Campus Events

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Recent Submissions

Now showing 1 - 5 of 23
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    Pre-Olympic Rio de Janeiro: The Dynamics of Urban Change
    (Swarthmore College, 2015-04-01) Williamson, Theresa
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    Peter Gram Swing Lecture: Stanford Thompson
    (Swarthmore College, 2014-11-05) Thompson, Stanford
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    Science and Compassion: John W. Thompson's Trajectory From Swarthmore to the Nuremberg Trials
    (Swarthmore College, 2014-11-12) Weindling, Paul
    Paul Weindling’s lecture will focus on his research contained in his new book, John W. Thompson: Psychiatrist in the Shadow of the Holocaust (University of Rochester Press). This book is a biography of a doctor whose revulsion at Nazi human experiments prompted him to seek a humane basis for physician-patient relations. As a military-scientific intelligence officer in 1945, Thompson was the first to name "medical war crimes" as a category for prosecution. His investigations laid the groundwork for the Nuremberg medical trials and for the novel idea of "informed consent." Yet, Thompson has remained a little-known figure, despite his many scientific, literary, and religious connections. Thompson has a connection to Swarthmore College having taught as professor of Physiology and Anatomy from 1929 to 1932.
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    Why Do We Care for the Dead?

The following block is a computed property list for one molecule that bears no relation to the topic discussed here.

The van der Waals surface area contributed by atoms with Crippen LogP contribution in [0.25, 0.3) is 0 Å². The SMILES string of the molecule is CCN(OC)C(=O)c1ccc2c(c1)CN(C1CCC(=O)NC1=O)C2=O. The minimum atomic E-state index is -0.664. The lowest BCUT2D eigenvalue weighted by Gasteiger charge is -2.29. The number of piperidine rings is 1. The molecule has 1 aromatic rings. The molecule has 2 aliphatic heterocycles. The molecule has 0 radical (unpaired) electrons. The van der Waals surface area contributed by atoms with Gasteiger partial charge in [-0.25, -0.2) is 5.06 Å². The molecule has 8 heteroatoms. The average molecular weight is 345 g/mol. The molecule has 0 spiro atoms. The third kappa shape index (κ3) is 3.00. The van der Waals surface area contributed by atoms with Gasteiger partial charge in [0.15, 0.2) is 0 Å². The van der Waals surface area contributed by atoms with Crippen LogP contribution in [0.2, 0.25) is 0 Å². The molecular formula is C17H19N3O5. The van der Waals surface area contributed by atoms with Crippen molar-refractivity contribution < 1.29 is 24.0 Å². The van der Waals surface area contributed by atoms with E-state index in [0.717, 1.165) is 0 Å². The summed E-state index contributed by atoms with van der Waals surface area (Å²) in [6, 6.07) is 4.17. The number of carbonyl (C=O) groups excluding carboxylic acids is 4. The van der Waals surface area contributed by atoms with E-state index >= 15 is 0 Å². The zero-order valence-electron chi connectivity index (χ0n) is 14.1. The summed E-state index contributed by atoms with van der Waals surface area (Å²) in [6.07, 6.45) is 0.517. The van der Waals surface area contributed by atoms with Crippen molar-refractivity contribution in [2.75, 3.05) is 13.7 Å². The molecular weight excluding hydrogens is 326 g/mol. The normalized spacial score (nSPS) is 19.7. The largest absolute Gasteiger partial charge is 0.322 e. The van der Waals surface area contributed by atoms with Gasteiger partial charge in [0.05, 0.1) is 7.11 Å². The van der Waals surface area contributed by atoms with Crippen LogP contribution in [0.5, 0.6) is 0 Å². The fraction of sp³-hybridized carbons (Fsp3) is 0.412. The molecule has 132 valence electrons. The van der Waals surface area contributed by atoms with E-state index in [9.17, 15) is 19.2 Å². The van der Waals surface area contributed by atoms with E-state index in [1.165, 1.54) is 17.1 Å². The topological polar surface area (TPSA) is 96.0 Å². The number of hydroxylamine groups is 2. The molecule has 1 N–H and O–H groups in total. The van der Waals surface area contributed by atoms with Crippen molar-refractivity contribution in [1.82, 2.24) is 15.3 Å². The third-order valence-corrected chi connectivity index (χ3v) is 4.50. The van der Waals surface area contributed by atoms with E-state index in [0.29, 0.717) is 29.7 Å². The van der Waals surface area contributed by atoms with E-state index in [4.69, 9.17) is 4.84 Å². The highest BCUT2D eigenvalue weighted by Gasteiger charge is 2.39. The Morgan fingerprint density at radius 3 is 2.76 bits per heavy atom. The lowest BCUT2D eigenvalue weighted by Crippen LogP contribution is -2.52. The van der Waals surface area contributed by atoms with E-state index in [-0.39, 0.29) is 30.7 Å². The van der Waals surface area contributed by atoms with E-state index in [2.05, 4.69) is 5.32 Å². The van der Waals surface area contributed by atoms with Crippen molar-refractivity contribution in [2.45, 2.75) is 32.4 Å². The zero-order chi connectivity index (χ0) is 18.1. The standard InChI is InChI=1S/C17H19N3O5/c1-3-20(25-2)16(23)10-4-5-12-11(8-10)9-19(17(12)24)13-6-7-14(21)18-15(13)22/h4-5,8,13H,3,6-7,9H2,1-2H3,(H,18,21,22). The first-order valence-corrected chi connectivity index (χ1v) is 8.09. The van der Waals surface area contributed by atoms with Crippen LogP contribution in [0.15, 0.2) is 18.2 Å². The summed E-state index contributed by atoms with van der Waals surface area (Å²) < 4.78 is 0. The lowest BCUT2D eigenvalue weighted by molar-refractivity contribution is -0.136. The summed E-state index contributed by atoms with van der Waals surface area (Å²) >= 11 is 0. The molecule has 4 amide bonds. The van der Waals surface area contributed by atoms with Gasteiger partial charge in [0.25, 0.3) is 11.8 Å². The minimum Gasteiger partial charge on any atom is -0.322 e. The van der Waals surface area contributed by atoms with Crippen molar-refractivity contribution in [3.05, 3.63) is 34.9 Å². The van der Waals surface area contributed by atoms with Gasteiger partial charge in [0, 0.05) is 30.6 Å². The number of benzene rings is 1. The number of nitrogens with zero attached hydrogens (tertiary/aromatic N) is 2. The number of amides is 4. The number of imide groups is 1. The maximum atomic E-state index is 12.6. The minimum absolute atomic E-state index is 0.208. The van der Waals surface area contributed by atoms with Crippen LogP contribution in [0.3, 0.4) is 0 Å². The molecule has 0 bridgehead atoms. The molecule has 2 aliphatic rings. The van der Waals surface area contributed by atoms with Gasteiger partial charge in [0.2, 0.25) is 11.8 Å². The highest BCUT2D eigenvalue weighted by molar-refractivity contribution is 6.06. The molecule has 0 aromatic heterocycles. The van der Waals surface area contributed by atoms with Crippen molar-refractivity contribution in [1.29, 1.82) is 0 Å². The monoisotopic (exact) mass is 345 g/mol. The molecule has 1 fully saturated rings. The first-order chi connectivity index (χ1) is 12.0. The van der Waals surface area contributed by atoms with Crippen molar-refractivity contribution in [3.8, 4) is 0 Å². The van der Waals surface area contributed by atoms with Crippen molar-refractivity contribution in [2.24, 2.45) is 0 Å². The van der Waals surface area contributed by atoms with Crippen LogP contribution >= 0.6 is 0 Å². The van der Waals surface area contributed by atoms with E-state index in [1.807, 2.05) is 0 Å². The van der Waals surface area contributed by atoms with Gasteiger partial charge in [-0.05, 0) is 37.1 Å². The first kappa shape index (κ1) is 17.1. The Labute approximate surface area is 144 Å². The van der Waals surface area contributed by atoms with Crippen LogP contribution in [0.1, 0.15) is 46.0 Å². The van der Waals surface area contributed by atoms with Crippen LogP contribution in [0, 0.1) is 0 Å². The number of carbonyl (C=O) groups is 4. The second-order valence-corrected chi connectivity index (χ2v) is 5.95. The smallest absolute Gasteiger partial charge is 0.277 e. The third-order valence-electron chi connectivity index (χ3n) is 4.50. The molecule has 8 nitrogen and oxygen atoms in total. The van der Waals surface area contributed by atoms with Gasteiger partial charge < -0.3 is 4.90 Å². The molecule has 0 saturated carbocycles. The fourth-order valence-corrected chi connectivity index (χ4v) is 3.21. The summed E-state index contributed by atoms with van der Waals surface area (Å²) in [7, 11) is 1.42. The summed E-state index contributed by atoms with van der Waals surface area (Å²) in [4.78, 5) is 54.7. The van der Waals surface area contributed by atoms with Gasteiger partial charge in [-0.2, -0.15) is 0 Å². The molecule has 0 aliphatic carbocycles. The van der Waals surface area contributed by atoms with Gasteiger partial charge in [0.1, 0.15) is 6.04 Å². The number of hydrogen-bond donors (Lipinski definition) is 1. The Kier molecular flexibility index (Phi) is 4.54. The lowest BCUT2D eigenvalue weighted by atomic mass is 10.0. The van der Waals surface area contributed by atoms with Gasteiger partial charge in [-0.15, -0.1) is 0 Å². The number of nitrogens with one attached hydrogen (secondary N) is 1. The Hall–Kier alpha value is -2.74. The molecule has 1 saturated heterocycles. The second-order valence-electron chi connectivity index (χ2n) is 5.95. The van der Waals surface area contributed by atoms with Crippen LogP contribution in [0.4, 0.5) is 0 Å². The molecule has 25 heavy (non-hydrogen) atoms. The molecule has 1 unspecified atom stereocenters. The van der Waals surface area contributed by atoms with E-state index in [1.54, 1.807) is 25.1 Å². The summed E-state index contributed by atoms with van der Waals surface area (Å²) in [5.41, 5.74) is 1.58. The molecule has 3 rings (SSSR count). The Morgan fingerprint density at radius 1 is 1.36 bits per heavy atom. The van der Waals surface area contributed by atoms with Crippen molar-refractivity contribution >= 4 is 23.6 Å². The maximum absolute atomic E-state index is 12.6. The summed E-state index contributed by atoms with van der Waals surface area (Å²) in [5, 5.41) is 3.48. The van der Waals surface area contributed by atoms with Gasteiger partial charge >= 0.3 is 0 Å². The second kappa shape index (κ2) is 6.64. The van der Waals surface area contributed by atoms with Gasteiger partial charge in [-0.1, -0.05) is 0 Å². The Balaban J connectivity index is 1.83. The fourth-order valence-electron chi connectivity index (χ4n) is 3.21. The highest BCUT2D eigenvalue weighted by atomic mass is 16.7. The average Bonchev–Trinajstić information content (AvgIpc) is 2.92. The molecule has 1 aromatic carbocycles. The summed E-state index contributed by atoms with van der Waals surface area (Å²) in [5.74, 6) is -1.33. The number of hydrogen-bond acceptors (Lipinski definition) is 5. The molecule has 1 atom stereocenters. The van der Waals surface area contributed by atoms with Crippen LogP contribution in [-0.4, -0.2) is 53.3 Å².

(Swarthmore College, 2014-10-27) Laqueur, Thomas Walter
    In the beginning there was the dead body: lifeless matter, soon to decay, from which all that was human had fled. Almost three thousand years ago Diogenes the Cynic told his students that when he died he wanted his corpse to be tossed over the wall for beasts to eat. He was gone; it did not matter to him. This talk asks why we have refused his example and it answers the question in two connected registers, first anthropological and then historical. Our species lives with its dead, materially and imaginatively; caring for them is the sign of our emergence from the order of nature into culture. It is the primal expression of our consciousness of temporality. The Dead make civilization on a grand and an intimate scale, everywhere and always but also in particular places, in particular times and in particular ways. The talk moves to the level of historical explanation and offers brief answers to three questions. Where are the dead?: how did the dominant resting place of the dead—the churchyard—come into being during the middle ages and why did the modern cemetery largely supplanted it. Who are the dead?: how and why since the nineteenth century have we come to gather the names of the dead on great lists and memorials and conversely why is being buried without a name has become so disturbing. Finally, What are the dead?: how did technologically sophisticated cremation—the rendering of the dead into indistinguishable inorganic matter—begin as a modernist fantasy of stripping death of its history and why did the project ultimately fail. Even the ashes of the Shoah meant to obliterate its victims have been re-inscribed in culture.
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    Do the Old Eat the Young?: The False Tradeoff Between Funding for the Young and the Old
    (Swarthmore College, 2014-10-21) Ghilarducci, Teresa
    This talk, which will focus mostly on Social Security and pension funding, aims to generate critical thinking about who, why, and when does "inter-generational equity" get evoked in political economy debate.